DHAHRAN, Saudi Arabia: Cybersecurity is a worldwide phenomenon that represents a complicated challenge wherever technology is used. It affects governments, corporations, and individuals.
With continuous cybersecurity updates come new threats and challenges, and the need for awareness among technology users.
With rapid growth in technology in the Kingdom, mass awareness about cybersecurity must also increase.
Saudi Arabia experiences some 160,000 cyberattacks daily, according to the National Center for Cyber Security at King Abdul Aziz City for Science and Technology.
“Cybersecurity wasn’t really introduced widely in Saudi Arabia until recently,” Yousef Guzaiz, manager for information security governance, risk, and compliance at telecommunications company Mobily, told Arab News.
“According to a recent study by Gartner, the American research and advisory company focusing on IT and business, worldwide security spending is forecast to reach $96 billion in 2018. This tells you how severe the issue is,” he said.
“Everyone must always protect their personal private information (PPI). No one should ever share their personal information with anyone, including credit card details, because PPI can be leaked, misused and exploited for blackmail, fraud and theft,” he added.
“Even if you have strong firewalls, the best intrusion-prevention systems, and the most effective antivirus and malware-detection solutions, a critical component is still missing from the cybersecurity chain: The human factor. The end-user attack can’t always be prevented because at the end of the day, the user is the weakest link in cybersecurity.”
Alanood Al-Shehry, a member of the board of directors of the Saudi Federation for Cybersecurity and Programming, told Arab News that the federation “aims to play a pivotal role in this domain via multiple means, including organizing national and international events, providing educational and training courses, hosting national and international competitions, and conducting public lectures.”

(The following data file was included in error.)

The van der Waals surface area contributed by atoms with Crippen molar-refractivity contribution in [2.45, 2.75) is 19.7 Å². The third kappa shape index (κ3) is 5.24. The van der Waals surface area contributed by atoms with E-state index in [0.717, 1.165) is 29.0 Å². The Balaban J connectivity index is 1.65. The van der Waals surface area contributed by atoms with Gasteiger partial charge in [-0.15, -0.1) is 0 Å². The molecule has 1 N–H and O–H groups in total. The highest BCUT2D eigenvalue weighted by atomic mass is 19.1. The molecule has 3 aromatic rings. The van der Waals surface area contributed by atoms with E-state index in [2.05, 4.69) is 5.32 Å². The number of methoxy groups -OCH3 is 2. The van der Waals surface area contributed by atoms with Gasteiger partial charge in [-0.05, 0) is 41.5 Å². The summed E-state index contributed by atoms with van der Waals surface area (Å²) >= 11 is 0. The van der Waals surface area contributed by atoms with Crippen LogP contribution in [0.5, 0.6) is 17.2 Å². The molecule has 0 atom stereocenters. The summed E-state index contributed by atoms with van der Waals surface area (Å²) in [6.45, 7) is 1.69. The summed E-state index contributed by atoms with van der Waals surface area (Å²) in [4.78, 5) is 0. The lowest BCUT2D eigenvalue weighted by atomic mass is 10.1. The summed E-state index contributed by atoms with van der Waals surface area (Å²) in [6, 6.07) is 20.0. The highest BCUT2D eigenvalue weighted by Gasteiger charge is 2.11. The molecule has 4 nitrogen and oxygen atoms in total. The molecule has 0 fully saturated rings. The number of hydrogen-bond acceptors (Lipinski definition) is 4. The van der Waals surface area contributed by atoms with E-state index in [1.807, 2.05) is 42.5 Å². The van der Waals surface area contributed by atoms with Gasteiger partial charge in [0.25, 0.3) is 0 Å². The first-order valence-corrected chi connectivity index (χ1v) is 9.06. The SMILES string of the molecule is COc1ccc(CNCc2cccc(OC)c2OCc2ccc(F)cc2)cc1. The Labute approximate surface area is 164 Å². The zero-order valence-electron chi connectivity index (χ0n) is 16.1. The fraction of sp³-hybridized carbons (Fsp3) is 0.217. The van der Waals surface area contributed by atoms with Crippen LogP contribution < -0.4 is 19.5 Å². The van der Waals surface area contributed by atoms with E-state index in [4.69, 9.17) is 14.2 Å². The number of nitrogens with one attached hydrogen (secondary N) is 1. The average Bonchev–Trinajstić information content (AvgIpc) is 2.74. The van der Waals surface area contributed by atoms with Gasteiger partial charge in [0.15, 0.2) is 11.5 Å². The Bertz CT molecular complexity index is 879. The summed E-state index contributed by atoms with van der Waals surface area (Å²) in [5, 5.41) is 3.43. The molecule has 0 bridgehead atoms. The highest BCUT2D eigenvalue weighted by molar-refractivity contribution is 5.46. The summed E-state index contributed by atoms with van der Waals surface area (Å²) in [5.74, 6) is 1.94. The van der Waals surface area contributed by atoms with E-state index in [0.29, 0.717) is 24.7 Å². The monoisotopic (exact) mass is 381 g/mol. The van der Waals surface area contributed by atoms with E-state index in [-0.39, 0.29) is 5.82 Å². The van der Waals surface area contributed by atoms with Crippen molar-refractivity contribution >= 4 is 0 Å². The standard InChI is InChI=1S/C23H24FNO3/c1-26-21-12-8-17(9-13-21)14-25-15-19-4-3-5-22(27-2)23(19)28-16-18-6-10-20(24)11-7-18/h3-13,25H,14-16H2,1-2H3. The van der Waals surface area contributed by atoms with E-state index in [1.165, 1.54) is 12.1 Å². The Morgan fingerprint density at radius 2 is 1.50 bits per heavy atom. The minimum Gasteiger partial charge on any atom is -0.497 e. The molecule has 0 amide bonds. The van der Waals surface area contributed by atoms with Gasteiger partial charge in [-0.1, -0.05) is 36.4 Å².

The federation “strives to drive a positive change in behavior toward cybersecurity, and encourage the development of cybersecurity experts across the nation,” she added.
It provides services and membership opportunities to both corporations and individuals. “One of the federation’s main objectives is to bridge the gap between educational institutes and industry demands in cybersecurity and programing so corporations can more easily find individuals with the proper skillsets,” Al-Shehry said.
“The federation plans to organize various contests in cybersecurity and programing, and will help local talent participate in international contests,” she added.
“It will launch specialized educational and training initiatives that range from beginner courses to hands-on, highly specialized ones, along with conferences, workshops and other activities that explore the latest technologies in cybersecurity and programing.”
The federation strives to discover, attract and develop local talent at a young age, when “it’s easier to nurture their talents and enhance their abilities,” she said.